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Wednesday, August 23, 2017

Demon Bells - The Story Behind the ‘Demon Bells’

OFF THE WIRE

Legend has it that Evil Road sprits have been latching on to motorcycles for as long as there have been bikes on the road.  These Evil Road Spirits are responsible for mechanical problems and bad luck along a journey.  Legend goes on to say that by attaching a small bell on your bike The Evil Road Spirits will become trapped inside the bell where the constant ringing drives them insane, making them lose their grip until they fall to the ground. (Ever wonder where pot holes come from?) Legend also has it that the mystery of the Motorcycle Bells (demon Bells, Spirit Bells) carries twice as much power when it is purchased by a friend or loved one and given as a gift.  Show someone how much you care.  Offer them defense against the Evil Road Sprits!  Give a Motorcycle Bell and share the Legend of Good Luck it offers to a motorcycle and its rider.


Road bells come in may varieties, but do you know the origin of this rider’s talisman?  Read on and learn!

Since it’s October, with the days growing shorter and colder, and with Halloween on the way, it’s natural to start thinking of the spooky and the macabre.  What better way to get things rolling than with a discussion of a popular riders superstition, the use of a small bell affixed to the underside of their motorcycle or scooter to ward off ill fortune?  Westender EZ has done a bit of research, and may well have found the origins of this peculiar practice.  Take it away, EZ!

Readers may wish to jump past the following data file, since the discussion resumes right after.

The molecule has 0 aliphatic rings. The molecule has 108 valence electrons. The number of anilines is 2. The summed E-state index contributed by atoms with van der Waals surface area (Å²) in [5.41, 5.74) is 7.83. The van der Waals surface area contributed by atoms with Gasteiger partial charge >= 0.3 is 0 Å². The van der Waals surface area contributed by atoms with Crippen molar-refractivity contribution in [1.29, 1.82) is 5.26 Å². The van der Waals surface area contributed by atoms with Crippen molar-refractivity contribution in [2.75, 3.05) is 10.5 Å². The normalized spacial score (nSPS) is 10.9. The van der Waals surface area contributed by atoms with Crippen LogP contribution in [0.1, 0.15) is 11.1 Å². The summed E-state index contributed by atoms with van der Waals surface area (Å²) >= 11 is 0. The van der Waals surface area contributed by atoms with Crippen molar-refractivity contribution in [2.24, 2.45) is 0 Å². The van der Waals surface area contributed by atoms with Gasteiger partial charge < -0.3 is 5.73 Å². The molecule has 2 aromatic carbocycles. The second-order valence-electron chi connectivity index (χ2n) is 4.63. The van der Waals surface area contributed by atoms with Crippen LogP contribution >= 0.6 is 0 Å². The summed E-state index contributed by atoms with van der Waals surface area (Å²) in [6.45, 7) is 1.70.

The Legend of The Road Bell
 It has been many years since I first did the research to find the ‘True Story’ of the ‘Why?’ and ‘How?’ of those bells we put on our scooters for ‘Good Luck’ and so I thought I’d pass this on once again for all those new faces I see every time I ride.It is said that it all started during World War II outside Asch, Belgium, in America’s campaign against Germany. The time was late 1944 and Harley motorcycles were being used to carry messages back and forth between the command posts and the front lines. They were nimble and quick and got the job done.
  Lt. Dave Knox of the 9th Armored Division rode one of these sidecar equipped Harleys as fast as possible along sometimes muddy rutted, and sometimes very dry dusty roads, heading cross country whenever the roads ran out.
One day, his very good friend Lt. Col. John Meyer, one of the top aces in the 8th Air Force, presented him with a small chime or bell as a good luck symbol – telling David that if this good luck bell were to be mounted very low on his Harley, the chime coming from such a bell while riding down the road would scare off all Road demons, thereby protecting the bikes rider from all harm. Soon Harley riders were giving little bells to other Harley riders as good luck charms throughout the war.
The idea carried over after the war and when our fighting men came home and purchased Harleys of their own, the idea of presenting one’s riding buddy with a “Road Bell” became popular during the late forties and very early fifties. It is said that in 1953 during the filming of “The Wild One”, a movie about motorcycles loosely based on a 1947 fight between some bikers and the townsfolk in and around Hollister, California, that the star Marlon Brando (who rode a Triumph) gave a small brass “Good Luck Bell” to Lee Marvin who got to ride a Harley-Davidson in the movie.
The Road Bell must be presented as a gift from another and not purchased by the bikes owner. Place the bell as low as possible and towards the front of the motorcycle so as to ward off any and all road demons along the road ahead.
Sometimes as I ride along, I will hear the chime from my bell and smile, knowing that another Road Demon was just scared away and my journey that day would be a safe one.